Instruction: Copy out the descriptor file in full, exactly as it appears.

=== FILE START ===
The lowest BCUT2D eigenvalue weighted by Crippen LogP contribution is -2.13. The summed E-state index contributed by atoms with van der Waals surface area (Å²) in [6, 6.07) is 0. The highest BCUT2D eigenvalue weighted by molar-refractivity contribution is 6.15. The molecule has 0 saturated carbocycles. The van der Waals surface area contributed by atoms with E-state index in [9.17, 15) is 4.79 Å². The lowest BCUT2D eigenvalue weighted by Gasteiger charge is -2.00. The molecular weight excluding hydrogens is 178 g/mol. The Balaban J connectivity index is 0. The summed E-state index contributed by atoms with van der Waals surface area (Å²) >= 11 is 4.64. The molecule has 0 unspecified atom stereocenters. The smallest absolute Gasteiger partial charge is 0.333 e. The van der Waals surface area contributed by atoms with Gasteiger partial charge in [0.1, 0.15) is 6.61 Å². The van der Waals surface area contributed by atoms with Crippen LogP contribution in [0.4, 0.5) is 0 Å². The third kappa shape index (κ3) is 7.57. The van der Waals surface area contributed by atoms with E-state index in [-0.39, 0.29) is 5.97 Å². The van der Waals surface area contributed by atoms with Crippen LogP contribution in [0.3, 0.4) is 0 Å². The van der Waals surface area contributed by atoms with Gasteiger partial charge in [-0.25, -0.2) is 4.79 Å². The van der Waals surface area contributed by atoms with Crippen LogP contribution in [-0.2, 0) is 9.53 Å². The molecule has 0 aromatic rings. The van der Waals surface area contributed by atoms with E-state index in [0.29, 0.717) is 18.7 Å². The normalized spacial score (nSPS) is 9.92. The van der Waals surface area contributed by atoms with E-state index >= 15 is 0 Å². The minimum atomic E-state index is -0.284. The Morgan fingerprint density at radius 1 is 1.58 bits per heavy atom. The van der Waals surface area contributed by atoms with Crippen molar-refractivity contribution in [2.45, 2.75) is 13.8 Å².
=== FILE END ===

The lowest BCUT2D eigenvalue weighted by Crippen LogP contribution is -2.13. The summed E-state index contributed by atoms with van der Waals surface area (Å²) in [6, 6.07) is 0. The highest BCUT2D eigenvalue weighted by molar-refractivity contribution is 6.15. The molecule has 0 saturated carbocycles. The van der Waals surface area contributed by atoms with E-state index in [9.17, 15) is 4.79 Å². The lowest BCUT2D eigenvalue weighted by Gasteiger charge is -2.00. The molecular weight excluding hydrogens is 178 g/mol. The Balaban J connectivity index is 0. The summed E-state index contributed by atoms with van der Waals surface area (Å²) >= 11 is 4.64. The molecule has 0 unspecified atom stereocenters. The smallest absolute Gasteiger partial charge is 0.333 e. The van der Waals surface area contributed by atoms with Gasteiger partial charge in [0.1, 0.15) is 6.61 Å². The van der Waals surface area contributed by atoms with Crippen LogP contribution in [0.4, 0.5) is 0 Å². The third kappa shape index (κ3) is 7.57. The van der Waals surface area contributed by atoms with E-state index in [-0.39, 0.29) is 5.97 Å². The van der Waals surface area contributed by atoms with Crippen LogP contribution in [0.3, 0.4) is 0 Å². The van der Waals surface area contributed by atoms with Gasteiger partial charge in [-0.25, -0.2) is 4.79 Å². The van der Waals surface area contributed by atoms with Crippen LogP contribution in [-0.2, 0) is 9.53 Å². The molecule has 0 aromatic rings. The van der Waals surface area contributed by atoms with E-state index in [0.29, 0.717) is 18.7 Å². The normalized spacial score (nSPS) is 9.92. The van der Waals surface area contributed by atoms with E-state index >= 15 is 0 Å². The minimum atomic E-state index is -0.284. The Morgan fingerprint density at radius 1 is 1.58 bits per heavy atom. The van der Waals surface area contributed by atoms with Crippen molar-refractivity contribution in [2.45, 2.75) is 13.8 Å².